The Dreaming is a series many have been greatly anticipating for years. Neil Gaiman has dabbled in writing Sandman, but it’s not until this series that the mythos has developed in a new direction. In this second chapter the characters that keep Sandman’s world running begin to see what is really going on, and it’s not good.
So what’s it about?
The official summary reads:
Merv Pumpkinhead ain’t happy. Sure, Merv Pumpkinhead doesn’t exactly radiate happy at the best of times, but now? Right now a bunch of blank-faced strangers from between realities are taking local jobs; foreign criminals are profiteering at the realm’s expense; and the VIPs seem more interested in themselves than getting back to the “good old days.” The Dreaming used to be somewhere a vegetable-headed guy could be proud to call home, y’know?
Why does this matter?
The stakes are high and the characters’ worlds are changing. It’s in this series that readers will understand how Sandman’s world changes forever and that’s exciting. This issue is presented exclusively from Mervyn’s perspective, who is the janitor of sorts for the Dreaming. He’s also a walking and talking pumpkin with an attitude and the gumption to get down to the truth of things. That doesn’t bode well for Lucien, who is trying to fool everyone into thinking Sandman is not lost while their world crumbles around them.
Fine, you have my attention. What’s good about it?
Getting a full issue of Mervyn’s take helps solidify the characters’ place in importance and within the group of slowly narrowing characters. The issue is designed like a testimonial or one of those reality shows where the main character talks to the audience which further connects you to Mervyn’s dilemma. Focusing on this character allows us to peer into the wild world early on, revealing a type of dreamer that can create problems for folks like Mervyn who try to keep things together on his side of the dream.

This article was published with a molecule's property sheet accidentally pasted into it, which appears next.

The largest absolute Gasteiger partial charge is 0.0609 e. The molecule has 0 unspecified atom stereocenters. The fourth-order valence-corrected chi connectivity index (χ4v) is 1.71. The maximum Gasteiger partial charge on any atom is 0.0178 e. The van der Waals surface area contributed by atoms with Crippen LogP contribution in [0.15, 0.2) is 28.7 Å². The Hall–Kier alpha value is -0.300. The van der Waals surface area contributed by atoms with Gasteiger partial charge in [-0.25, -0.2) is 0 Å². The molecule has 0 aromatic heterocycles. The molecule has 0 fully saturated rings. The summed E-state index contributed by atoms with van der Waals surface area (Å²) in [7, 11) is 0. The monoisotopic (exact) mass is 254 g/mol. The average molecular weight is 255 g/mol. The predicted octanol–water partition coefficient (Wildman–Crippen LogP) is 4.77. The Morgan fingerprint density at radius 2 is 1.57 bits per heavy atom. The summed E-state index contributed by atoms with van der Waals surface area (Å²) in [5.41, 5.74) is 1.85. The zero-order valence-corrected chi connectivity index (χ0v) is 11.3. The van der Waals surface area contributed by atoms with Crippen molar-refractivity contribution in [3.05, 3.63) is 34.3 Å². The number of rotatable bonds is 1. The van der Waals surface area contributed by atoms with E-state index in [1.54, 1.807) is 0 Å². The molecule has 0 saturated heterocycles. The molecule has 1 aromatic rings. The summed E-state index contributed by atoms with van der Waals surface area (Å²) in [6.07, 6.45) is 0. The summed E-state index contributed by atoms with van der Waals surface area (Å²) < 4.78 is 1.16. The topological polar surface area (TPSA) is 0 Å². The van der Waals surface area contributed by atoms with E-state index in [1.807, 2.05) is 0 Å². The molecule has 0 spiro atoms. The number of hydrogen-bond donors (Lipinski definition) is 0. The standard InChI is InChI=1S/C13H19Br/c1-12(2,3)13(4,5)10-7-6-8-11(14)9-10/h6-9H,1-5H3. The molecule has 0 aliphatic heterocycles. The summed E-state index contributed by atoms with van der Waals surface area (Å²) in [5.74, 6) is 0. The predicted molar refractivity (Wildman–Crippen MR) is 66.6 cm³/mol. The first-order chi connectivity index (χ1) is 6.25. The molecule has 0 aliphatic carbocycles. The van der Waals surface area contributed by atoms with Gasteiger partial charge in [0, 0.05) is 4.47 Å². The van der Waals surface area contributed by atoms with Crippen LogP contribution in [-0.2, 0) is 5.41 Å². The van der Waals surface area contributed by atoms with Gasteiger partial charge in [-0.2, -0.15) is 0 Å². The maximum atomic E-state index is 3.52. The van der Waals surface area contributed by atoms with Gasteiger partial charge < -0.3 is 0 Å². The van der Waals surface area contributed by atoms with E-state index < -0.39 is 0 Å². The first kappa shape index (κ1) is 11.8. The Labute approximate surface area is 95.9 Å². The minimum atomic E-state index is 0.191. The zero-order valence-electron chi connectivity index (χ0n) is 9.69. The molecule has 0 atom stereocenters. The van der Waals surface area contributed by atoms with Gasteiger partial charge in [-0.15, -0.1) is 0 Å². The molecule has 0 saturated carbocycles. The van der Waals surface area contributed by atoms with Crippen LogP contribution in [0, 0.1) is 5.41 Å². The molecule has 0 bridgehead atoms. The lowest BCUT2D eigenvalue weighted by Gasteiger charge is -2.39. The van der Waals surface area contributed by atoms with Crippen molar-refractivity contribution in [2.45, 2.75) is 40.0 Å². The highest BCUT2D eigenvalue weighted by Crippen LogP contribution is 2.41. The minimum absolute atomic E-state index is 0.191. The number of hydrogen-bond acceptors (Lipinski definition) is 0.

Classic of this format in comics, it all ends with a twist as to who he is really talking to, which helps ramp up in the gravity of all that he said. This narrative approach also helps establish an accounting of how bad it is getting in the Dreaming and how the other shoe needs to drop soon or all will be lost.
As the issue progresses we get a check in on other characters too, including Dora who continues to be an enigma. I have a feeling writer Si Spurrier is going to give us a full fledged reveal at some point since he continues to build up the mystery of what (or who?) Dora is further developing her via hearsay. We also get another clear example of her going full demonic on a character as her rage takes over once again.
Bilquis Evely is without a doubt one of my favorite artists working today and she continues to show why here. She never skimps on her work like some artists do simply because deadlines force them to work faster. The work always looks highly detailed and polished. It’s a style that is reminiscent of the bit of art you get in a prose novel that clearly took ages to draw simply because the art only popped up every 50 pages — and yet we get it on every page here. The style continues to work wonderfully too since the Dreaming is so wild and chaotic and yet the art is so certain and grounded in a realistic way.
It can’t be perfect can it?
Plot-wise the story isn’t pushed forward much at all. The world is still crumbling, the characters are still making do, and Dora continues to be a mystery. The last page suggests big changes are coming, but I’d like to see the pace pick up. As it stands, this issue is decompressed when it comes to the larger story and we probably won’t get a major turn until the arc ends.
Is it good?
This series continues to hold up incredibly well to the work Gaiman, Sam Kieth, and Mike Dringenberg gave the world in the 90s. The central mystery hasn’t changed much, but it’s a delight to experience the world anew in this great series.